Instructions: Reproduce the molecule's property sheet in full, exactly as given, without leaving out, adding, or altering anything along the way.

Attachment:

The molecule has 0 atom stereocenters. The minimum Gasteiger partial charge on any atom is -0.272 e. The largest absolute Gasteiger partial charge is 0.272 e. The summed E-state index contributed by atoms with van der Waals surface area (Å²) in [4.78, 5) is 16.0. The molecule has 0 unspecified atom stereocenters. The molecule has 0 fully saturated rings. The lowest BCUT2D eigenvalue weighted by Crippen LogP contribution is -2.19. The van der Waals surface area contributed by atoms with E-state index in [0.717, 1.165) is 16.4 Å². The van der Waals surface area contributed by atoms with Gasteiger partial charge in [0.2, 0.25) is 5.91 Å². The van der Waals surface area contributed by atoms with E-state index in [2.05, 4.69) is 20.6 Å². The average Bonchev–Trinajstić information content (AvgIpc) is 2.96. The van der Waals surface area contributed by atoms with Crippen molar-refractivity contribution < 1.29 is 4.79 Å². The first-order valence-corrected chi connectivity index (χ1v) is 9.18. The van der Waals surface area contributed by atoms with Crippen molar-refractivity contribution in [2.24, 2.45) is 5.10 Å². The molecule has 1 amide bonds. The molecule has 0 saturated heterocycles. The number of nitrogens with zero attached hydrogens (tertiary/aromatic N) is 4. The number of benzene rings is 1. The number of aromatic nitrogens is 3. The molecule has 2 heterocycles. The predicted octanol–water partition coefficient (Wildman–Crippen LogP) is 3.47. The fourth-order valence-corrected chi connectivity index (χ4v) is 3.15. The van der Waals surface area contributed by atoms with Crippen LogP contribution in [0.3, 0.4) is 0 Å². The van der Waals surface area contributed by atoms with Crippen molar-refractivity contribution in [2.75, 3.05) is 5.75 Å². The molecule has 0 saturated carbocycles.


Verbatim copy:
The molecule has 0 atom stereocenters. The minimum Gasteiger partial charge on any atom is -0.272 e. The largest absolute Gasteiger partial charge is 0.272 e. The summed E-state index contributed by atoms with van der Waals surface area (Å²) in [4.78, 5) is 16.0. The molecule has 0 unspecified atom stereocenters. The molecule has 0 fully saturated rings. The lowest BCUT2D eigenvalue weighted by Crippen LogP contribution is -2.19. The van der Waals surface area contributed by atoms with E-state index in [0.717, 1.165) is 16.4 Å². The van der Waals surface area contributed by atoms with Gasteiger partial charge in [0.2, 0.25) is 5.91 Å². The van der Waals surface area contributed by atoms with E-state index in [2.05, 4.69) is 20.6 Å². The average Bonchev–Trinajstić information content (AvgIpc) is 2.96. The van der Waals surface area contributed by atoms with Crippen molar-refractivity contribution < 1.29 is 4.79 Å². The first-order valence-corrected chi connectivity index (χ1v) is 9.18. The van der Waals surface area contributed by atoms with Crippen molar-refractivity contribution in [2.24, 2.45) is 5.10 Å². The molecule has 1 amide bonds. The molecule has 0 saturated heterocycles. The number of nitrogens with zero attached hydrogens (tertiary/aromatic N) is 4. The number of benzene rings is 1. The number of aromatic nitrogens is 3. The molecule has 2 heterocycles. The predicted octanol–water partition coefficient (Wildman–Crippen LogP) is 3.47. The fourth-order valence-corrected chi connectivity index (χ4v) is 3.15. The van der Waals surface area contributed by atoms with Crippen LogP contribution in [0.3, 0.4) is 0 Å². The van der Waals surface area contributed by atoms with Crippen molar-refractivity contribution in [2.75, 3.05) is 5.75 Å². The molecule has 0 saturated carbocycles.